By Alois Vinga
STUDENT teachers on teaching practice have threatened to stage chaotic demonstrations over a paltry US$1.50 equivalent they are receiving as their monthly pay-outs.
Over the years, student teachers have been receiving allowances which were nearly 50% of wages paid to qualified teachers and this has enabled them to financially support their studies.
The students have, since last year, raised concerns over the poor allowances through the Labour Ministry.
In October 2020, the Public Service Commission (PSC), Jonathan Wutawunashe confirmed the student teachers’ allowances had been increased.
“The PSC has noted that the allowances given to student teachers during the period they are on teaching practice are inadequate for their upkeep and that their allowances compare unfavourably to those paid to their counterparts in the health sector,” he said.
However, speaking to NewZimbabwe.com Monday, the president of the Council of Student Teachers (COST) Walter Muzamani, said his organisation was frustrated by the continued lies being made by senior government officials.
He said the student teachers’ group was currently engaging with other teachers’ unions plotting measures aimed at holding authorities to account.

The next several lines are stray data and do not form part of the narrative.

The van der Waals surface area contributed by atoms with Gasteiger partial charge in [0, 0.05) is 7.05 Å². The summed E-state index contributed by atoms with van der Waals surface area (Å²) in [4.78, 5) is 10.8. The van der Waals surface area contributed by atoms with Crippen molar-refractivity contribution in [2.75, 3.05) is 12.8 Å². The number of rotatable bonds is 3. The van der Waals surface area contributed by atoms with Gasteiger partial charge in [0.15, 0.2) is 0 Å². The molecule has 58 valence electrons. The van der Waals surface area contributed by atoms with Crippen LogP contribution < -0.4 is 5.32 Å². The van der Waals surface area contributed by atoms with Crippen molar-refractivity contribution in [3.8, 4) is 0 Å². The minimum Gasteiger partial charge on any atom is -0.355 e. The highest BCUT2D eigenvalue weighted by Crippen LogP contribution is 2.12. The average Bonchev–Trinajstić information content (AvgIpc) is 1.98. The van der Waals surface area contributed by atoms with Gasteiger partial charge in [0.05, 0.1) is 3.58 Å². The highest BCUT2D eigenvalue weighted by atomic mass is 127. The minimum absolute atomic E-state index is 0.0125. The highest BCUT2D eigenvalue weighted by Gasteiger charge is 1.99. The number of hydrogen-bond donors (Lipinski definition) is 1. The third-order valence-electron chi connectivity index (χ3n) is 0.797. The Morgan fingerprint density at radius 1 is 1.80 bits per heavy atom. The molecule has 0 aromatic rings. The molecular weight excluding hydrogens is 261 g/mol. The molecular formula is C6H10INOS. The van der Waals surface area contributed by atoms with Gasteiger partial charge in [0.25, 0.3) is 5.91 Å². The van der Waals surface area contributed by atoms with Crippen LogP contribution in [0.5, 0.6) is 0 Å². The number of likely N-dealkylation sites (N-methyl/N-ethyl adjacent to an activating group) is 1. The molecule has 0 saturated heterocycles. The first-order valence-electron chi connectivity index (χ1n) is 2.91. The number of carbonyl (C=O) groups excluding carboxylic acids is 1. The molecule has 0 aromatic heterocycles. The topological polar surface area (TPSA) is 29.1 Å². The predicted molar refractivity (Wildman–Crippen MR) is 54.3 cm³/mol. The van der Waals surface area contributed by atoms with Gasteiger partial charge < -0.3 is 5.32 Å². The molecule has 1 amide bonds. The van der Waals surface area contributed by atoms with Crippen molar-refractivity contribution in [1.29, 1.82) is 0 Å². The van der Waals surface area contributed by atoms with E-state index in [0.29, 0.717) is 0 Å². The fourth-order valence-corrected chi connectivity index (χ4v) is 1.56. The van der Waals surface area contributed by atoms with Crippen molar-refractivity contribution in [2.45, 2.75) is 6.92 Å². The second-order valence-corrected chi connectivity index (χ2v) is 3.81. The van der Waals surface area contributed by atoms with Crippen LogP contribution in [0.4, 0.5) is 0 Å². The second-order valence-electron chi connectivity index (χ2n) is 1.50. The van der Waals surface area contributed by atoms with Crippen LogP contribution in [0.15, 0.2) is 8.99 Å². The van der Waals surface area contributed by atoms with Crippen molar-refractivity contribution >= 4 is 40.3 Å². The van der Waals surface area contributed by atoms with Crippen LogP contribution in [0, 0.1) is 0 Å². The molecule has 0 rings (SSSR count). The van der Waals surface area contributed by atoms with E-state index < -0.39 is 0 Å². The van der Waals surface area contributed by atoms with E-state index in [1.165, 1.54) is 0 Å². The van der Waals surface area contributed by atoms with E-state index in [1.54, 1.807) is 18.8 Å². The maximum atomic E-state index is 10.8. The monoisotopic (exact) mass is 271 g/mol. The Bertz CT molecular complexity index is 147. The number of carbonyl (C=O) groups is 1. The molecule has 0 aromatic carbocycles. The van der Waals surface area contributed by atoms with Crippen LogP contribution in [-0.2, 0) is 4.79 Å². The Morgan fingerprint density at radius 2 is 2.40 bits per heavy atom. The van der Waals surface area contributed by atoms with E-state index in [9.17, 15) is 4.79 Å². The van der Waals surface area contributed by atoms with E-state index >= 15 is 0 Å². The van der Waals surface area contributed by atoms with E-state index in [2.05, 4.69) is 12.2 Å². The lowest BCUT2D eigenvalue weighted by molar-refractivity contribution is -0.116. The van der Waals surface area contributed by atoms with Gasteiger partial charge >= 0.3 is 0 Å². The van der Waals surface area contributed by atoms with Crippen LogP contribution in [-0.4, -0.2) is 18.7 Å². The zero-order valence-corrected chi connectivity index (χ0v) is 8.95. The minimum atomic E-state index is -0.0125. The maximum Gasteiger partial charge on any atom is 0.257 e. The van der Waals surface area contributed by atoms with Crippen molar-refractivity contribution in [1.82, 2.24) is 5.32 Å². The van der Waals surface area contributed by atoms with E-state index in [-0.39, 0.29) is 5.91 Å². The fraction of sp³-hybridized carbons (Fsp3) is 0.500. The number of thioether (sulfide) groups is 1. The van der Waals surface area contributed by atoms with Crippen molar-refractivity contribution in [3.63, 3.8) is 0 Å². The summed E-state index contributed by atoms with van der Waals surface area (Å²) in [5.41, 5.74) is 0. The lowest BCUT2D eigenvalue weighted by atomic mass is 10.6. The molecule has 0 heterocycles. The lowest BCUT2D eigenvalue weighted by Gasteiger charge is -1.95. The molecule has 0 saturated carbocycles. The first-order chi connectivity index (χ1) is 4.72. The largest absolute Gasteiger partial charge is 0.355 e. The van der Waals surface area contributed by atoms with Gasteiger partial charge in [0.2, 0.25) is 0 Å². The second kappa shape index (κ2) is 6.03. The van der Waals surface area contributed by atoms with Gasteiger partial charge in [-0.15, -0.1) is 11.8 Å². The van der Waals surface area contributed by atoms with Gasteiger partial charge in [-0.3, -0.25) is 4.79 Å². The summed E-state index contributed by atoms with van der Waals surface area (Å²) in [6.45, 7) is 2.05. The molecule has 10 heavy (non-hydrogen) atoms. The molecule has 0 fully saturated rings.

“The government is perceiving student teachers as a minor grouping which can be easily played around with,” said Muzamani.
“It is time to prove that COST is an effective organ, so we are planning to hold demonstrations because we have suffered for long enough and everyone can see our challenges. We now have a good reason to cause chaos,” he said.
Muzamani was suspicions the approved funds were being channelled by corrupt government officials for personal use.
However, efforts to get comments over the matter from Higher Education Minister, Amon Murwira and Education Minister Cain Mathema, were fruitless.
The threats by the student teachers come after civil servants have petitioned the government over their eroded salaries.
However, last week, the government offered a staggered 75% salary increase with 25% being effected this month and the remainder in June.